Thursday, February 3, 2011

Blizzaster, Day 1

You may have heard that Chicago and other areas of the Midwest have recently experienced a blizzard. To me, we’ve had a pretty mild Winter so far and the blizzard is exciting. I recognize that it’s more of a nuisance and even dangerous for many others. But like I said – for me and my family, it’s been exciting!


It means a “snow day” from work and school, watching interesting news coverage, looking at photos of how the snow and wind have changed our normal landscapes. It means re-hashing your “blizzard story” with everyone you run into over the next week, or until everyone is bored with it. So, here’s my blizzard story!


We began hearing about the blizzard several days before it hit, and of course, people began cleaning out the grocery stores, stocking up on gasoline and kerosene. And then others had a good time making fun of the people who were stockpiling – jokes about how snow zombies will eat you if you attempt to go outside, jokes about how it’s just Winter, folks – not Nuclear Winter. And so on.


On the day the actual blizzard started, Tuesday, I got to my downtown Chicago Metra train station earlier than I normally do, but it was too late. The storm had already taken it’s toll on the tracks and visibility. All but one set of tracks headed out to the suburbs (where I live) were out of service. We had to wait our turn, and even that was delayed due to problems because of the weather. What is normally a 45-50 minute train ride turned into 90 minutes of sitting just outside the station and then another hour actually moving.


Most of the people in my train car were in good spirits and talking about their storm preparations, whether they’d have to work the next day, and so on. One lady in my car was very upset and kept making comments about how ridiculous it was that we were waiting for so long. Hi, um, WE’RE IN A BLIZZARD. She began complaining that she pays good money for her train service and she doesn’t understand why we couldn’t get going already. Apparently, she wasn’t listening to the multiple messages the conductor gave us over the intercom, explaining why we were delayed, and apologizing. Then she began comparing what we were going through to what is happening right now in Egypt. Hmm. Stuck in a warm train car – knowing we won’t be there all night – to violent political revolution. Yeah, sounds really similar to me!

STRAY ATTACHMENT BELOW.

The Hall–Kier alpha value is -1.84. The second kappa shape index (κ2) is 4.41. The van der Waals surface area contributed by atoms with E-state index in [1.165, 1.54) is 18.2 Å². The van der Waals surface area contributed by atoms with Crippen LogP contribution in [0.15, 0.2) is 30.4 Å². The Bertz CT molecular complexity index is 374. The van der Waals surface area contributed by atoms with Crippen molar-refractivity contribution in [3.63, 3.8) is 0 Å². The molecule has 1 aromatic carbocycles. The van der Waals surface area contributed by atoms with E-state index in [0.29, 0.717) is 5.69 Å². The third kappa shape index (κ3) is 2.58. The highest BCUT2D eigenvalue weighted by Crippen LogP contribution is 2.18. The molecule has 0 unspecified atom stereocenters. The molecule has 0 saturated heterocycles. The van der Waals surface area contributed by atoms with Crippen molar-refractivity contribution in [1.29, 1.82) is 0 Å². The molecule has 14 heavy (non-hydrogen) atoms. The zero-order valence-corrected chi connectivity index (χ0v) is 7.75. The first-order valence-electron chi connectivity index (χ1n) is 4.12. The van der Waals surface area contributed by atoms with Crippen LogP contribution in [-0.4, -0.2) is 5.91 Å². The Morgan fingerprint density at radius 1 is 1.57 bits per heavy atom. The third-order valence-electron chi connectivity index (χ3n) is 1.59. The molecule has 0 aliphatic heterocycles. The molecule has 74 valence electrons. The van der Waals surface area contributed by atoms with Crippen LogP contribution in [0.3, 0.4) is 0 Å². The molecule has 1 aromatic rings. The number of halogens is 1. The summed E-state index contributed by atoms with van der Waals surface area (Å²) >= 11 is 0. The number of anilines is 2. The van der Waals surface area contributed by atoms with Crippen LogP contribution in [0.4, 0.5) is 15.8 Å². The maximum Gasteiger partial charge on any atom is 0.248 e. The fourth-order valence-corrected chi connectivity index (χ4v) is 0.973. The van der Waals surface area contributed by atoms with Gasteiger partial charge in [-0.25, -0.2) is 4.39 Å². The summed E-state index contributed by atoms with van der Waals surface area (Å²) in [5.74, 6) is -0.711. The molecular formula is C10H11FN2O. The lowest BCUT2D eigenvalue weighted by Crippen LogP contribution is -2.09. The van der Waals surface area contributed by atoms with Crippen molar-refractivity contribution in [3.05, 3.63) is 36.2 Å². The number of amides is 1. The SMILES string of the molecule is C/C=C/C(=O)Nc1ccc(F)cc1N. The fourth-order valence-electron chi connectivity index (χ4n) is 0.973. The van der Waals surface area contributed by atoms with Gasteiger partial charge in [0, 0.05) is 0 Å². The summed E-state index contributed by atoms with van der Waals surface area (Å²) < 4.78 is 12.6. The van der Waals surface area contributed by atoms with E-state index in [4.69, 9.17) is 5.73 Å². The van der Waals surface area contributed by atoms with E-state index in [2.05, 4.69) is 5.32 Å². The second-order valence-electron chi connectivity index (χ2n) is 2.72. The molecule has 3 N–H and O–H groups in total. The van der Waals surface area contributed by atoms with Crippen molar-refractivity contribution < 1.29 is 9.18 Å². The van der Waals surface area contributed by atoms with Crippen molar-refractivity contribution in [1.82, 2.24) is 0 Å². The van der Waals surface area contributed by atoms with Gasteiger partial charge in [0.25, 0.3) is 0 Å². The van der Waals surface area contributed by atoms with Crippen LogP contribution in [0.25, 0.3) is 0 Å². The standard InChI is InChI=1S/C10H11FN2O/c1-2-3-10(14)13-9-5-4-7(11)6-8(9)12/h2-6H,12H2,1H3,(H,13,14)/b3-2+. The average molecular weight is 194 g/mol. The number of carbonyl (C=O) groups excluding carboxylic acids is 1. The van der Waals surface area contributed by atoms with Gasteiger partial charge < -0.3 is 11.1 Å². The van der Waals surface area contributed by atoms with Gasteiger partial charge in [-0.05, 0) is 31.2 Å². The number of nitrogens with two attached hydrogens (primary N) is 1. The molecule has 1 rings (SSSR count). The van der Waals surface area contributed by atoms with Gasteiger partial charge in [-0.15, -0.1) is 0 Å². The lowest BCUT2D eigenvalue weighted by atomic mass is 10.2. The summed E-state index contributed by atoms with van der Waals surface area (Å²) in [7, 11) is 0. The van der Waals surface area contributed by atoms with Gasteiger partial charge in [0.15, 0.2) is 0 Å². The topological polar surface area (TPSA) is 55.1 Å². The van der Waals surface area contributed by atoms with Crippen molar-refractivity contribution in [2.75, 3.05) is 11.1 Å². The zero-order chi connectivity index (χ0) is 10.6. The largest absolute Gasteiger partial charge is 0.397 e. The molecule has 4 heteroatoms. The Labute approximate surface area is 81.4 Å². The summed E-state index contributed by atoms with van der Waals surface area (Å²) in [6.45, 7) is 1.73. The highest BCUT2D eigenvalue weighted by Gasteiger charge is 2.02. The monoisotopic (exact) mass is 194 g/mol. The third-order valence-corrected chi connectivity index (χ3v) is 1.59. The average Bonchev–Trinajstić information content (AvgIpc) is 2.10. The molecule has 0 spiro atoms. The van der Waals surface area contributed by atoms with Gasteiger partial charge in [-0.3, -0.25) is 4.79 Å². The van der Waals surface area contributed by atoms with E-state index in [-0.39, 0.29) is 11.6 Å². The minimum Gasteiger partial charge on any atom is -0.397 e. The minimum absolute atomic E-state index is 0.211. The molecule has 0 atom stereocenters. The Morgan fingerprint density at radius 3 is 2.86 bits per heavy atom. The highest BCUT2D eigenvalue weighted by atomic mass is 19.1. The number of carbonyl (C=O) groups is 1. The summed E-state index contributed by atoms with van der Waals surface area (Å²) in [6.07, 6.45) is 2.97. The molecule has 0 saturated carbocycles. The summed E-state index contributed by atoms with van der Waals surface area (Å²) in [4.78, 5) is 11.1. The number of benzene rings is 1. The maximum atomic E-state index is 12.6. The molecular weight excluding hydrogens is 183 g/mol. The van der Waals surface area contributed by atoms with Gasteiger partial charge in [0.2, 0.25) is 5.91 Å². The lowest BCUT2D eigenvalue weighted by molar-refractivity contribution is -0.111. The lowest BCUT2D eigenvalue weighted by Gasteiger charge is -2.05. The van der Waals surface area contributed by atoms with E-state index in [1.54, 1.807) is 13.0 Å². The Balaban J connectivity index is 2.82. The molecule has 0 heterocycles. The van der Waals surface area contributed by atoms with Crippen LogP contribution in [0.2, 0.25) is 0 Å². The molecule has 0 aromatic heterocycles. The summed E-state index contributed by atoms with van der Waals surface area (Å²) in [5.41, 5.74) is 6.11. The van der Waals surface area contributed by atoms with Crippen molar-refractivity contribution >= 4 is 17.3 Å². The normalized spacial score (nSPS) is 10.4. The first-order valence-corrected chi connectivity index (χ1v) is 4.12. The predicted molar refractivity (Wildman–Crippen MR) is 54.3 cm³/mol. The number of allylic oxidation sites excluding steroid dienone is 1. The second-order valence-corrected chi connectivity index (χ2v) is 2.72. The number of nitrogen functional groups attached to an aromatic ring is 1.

She quieted down for a while, and at that point the conductor announced that he was opening the front car of the train (previously closed to passengers) to smokers. See, once we leave the station, they can only open the doors when we’re at an official train stop. We’d been delayed in between the station and the first stop, so it was against regulations for them to open the doors. I’m sure if we’d had to evacuate, they’d have opened them, but until that point, we were stuck inside. It was funny – as soon as he announced this, several people in my car jumped up and raced toward the front of the train. Immediately following were people from the cars behind us, barreling through our car to get to the front. The conductor was in our car at this point, and many of the smokers headed to the front car asked him if he was seriously going to let them smoke. Several people in my car lamented that they didn’t have any alcohol, that the car ahead could be a “party car”.


Sidenote – Metra used to allow alcohol on certain trains – generally evening trains. Last year when the Blackhawks won the Stanley Cup, I rode an entire “party train” full of people going to work and people going downtown to the big victory rally/parade. Which was incidentally kicking off (literally) in front of my employer’s graduation ceremony. I’ll have to write about that sometime, it was quite a day.


My camera picked up a lot more detail than the human eye was able to – when I took this picture, I could barely see ANYTHING. I had no idea what was going to be in this shot, other than the fence and lightpost.

Later, the complaining lady began to talk about how she worked for a lawyer and that she was thinking of taking legal action against Metra. She said Metra was holding us hostage!


I finally got to my train stop and waited for my husband to pick me up. He’d left a while ago, but the roads were hard to drive on and visibility was almost nonexistant, so it took him much longer to get me than he expected. Thankfully, my station always leaves part of their vestibule open so people don’t have to wait outside if the weather is bad. We slowly drove home, and on the way, my husband lamented the fact that we weren’t in a gigantic truck and that there were consequences to our actions . . . he wanted to be able to have fun spinning circles and doing other crazy things, driving in the snow. :) We probably could have done some of it because we were just about the only people on the road.

Before I went to bed, I took this photo of our neighbor’s house, across the yard from us (we live in a townhouse development). This was taken out of our 2nd story window, looking across and down at the first story front doors of our neighbors.


Next will be Blizzaster, Day 2, with more photos. I’m also going to do a post that shows amazing photos taken from around Chicagoland.

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